A new synthetic probe offers a safe and straightforward approach for visualizing chromosome tips in living cells. The probe was designed by scientists at the Institute for Integrated Cell-Material Science (iCeMS) and colleagues at Kyoto University, and could advance research into aging and a wide range of diseases, including cancers.
“Chromosome ends are constantly at risk of degradation and fusion, so they are protected by structures called telomeres, which are made of long repeating DNA sequences and bound proteins,” says iCeMS chemical biologist Hiroshi Sugiyama, who led the study. “If telomeres malfunction, they are unable to maintain chromosome stability, which can lead to diseases such as cancer. Also, telomeres normally shorten with each cell division until they reach their limit, causing cell death.”
Visualizing telomeres, especially their physical arrangements in real-time, is important for understanding their relevance to disease and aging. Several visualization approaches already exist, but they have disadvantages. For example, some can only observe telomeres in preserved, or ‘fixed’, cells. Others are time-consuming or involve harsh treatments that denature DNA.
Sugiyama and his colleagues overcame these issues by using a synthetic pyrrole-imidazole polyamide (PIP) probe that can precisely deliver a fluorescent compound to telomeres on the tips of chromosomes.
“PIPs are a class of small molecules made from pyrrole and imidazole molecules that can be preprogrammed to bind to a selected DNA sequence,” explains Yutaro Tsubono, the first author of this study.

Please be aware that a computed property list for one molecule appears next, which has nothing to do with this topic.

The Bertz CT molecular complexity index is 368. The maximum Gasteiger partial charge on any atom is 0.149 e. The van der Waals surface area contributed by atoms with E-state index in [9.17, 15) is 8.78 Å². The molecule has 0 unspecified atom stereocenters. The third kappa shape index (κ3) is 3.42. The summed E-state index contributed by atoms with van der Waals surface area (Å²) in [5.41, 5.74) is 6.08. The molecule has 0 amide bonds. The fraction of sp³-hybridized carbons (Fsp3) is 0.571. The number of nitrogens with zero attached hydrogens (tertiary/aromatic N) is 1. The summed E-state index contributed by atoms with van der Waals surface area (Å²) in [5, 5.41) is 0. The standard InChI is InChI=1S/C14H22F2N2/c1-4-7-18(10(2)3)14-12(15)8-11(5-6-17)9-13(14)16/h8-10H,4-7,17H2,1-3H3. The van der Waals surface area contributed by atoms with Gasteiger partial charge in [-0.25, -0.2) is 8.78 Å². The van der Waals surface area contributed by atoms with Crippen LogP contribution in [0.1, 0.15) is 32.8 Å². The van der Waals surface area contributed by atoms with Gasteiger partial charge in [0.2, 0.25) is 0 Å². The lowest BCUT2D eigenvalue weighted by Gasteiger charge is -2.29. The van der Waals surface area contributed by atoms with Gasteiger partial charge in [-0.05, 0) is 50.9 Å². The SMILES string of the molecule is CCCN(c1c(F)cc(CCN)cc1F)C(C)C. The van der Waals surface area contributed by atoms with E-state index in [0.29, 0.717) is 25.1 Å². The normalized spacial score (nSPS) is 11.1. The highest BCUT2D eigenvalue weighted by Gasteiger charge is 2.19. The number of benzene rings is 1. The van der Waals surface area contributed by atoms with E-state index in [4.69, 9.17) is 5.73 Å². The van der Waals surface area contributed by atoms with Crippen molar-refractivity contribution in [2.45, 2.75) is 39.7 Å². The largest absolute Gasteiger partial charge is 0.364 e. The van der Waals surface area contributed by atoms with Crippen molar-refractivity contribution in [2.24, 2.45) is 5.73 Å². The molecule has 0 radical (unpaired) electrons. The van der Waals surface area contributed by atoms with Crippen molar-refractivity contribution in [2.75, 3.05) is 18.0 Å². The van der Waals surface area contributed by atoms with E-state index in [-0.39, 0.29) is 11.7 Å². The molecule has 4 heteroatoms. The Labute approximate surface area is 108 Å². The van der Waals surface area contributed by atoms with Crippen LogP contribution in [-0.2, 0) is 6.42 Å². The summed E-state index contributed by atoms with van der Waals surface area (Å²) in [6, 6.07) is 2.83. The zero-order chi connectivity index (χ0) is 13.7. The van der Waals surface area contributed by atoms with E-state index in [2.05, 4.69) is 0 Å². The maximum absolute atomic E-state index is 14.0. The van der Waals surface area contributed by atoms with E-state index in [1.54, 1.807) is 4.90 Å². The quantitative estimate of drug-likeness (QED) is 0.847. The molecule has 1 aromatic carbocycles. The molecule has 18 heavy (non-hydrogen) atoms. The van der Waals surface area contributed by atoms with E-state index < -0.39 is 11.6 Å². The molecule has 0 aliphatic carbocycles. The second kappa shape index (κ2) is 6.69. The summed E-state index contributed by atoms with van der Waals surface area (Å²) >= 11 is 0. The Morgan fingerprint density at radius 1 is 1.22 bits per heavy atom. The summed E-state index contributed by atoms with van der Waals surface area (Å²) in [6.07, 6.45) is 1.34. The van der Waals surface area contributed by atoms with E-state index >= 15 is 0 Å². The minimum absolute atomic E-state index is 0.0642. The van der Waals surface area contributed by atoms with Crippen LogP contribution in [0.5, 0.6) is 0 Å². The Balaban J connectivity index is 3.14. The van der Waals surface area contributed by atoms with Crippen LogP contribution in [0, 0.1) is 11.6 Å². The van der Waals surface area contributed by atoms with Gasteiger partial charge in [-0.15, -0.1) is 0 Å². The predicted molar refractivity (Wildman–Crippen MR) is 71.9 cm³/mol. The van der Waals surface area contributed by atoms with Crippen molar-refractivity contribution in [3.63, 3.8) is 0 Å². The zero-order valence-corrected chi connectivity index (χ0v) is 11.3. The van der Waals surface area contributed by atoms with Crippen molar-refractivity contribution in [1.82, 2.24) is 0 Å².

The team designed a PIP that targets the DNA repeating sequence found in telomeres. A fluorescent compound, called siliconrhodamine, was attached to the PIP. The probe, called SiR-TTet59B, binds to telomeres in living cells. When the low-intensity near-infrared light is shone on the cells, the silicon-rhodamine fluoresces, showing the telomeres in action.
“Our study on this programmable, near-infrared probe creates opportunities to use these molecules in biological and medical applications,” says iCeMS bioengineer Ganesh Pandian Namasivayam.
The team used their probe to observe telomere dynamics during different phases of cell division and to gauge telomere length by measuring the fluorescence intensity. Being able to visualize telomere length was both surprising and exciting, says Namasivayam, as it can be developed to create an efficient and robust approach for detecting severe telomere shortening in diseases, such as agerelated retinal degeneration, with low energy light.
Since PIPs can be designed to target any DNA sequence in the genome by changing their arrangement, the scientists anticipate the approach can be adapted to make nearinfrared fluorescent probes for visualizing other important DNA sequences related to disease.